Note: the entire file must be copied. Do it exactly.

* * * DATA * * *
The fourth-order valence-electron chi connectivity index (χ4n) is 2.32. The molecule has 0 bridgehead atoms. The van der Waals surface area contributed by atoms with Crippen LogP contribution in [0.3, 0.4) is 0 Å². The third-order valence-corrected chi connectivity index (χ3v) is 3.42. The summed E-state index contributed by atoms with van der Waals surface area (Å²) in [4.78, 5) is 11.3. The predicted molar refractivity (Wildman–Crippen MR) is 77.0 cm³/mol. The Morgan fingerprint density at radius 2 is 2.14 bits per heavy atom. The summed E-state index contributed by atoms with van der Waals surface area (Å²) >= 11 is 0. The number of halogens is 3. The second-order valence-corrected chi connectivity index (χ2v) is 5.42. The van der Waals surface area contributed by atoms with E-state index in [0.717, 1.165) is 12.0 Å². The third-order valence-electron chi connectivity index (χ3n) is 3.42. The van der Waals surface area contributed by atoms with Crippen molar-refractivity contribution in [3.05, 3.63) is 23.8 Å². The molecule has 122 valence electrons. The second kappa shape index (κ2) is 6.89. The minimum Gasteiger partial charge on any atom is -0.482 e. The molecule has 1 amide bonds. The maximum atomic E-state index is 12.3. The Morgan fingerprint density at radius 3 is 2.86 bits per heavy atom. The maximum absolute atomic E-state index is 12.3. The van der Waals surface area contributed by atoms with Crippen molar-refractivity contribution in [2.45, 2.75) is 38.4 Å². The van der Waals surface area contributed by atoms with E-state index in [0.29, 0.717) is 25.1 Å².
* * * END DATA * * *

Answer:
The fourth-order valence-electron chi connectivity index (χ4n) is 2.32. The molecule has 0 bridgehead atoms. The van der Waals surface area contributed by atoms with Crippen LogP contribution in [0.3, 0.4) is 0 Å². The third-order valence-corrected chi connectivity index (χ3v) is 3.42. The summed E-state index contributed by atoms with van der Waals surface area (Å²) in [4.78, 5) is 11.3. The predicted molar refractivity (Wildman–Crippen MR) is 77.0 cm³/mol. The Morgan fingerprint density at radius 2 is 2.14 bits per heavy atom. The summed E-state index contributed by atoms with van der Waals surface area (Å²) >= 11 is 0. The number of halogens is 3. The second-order valence-corrected chi connectivity index (χ2v) is 5.42. The van der Waals surface area contributed by atoms with E-state index in [0.717, 1.165) is 12.0 Å². The third-order valence-electron chi connectivity index (χ3n) is 3.42. The van der Waals surface area contributed by atoms with Crippen molar-refractivity contribution in [3.05, 3.63) is 23.8 Å². The molecule has 122 valence electrons. The second kappa shape index (κ2) is 6.89. The minimum Gasteiger partial charge on any atom is -0.482 e. The molecule has 1 amide bonds. The maximum atomic E-state index is 12.3. The Morgan fingerprint density at radius 3 is 2.86 bits per heavy atom. The maximum absolute atomic E-state index is 12.3. The van der Waals surface area contributed by atoms with Crippen molar-refractivity contribution in [2.45, 2.75) is 38.4 Å². The van der Waals surface area contributed by atoms with E-state index in [0.29, 0.717) is 25.1 Å².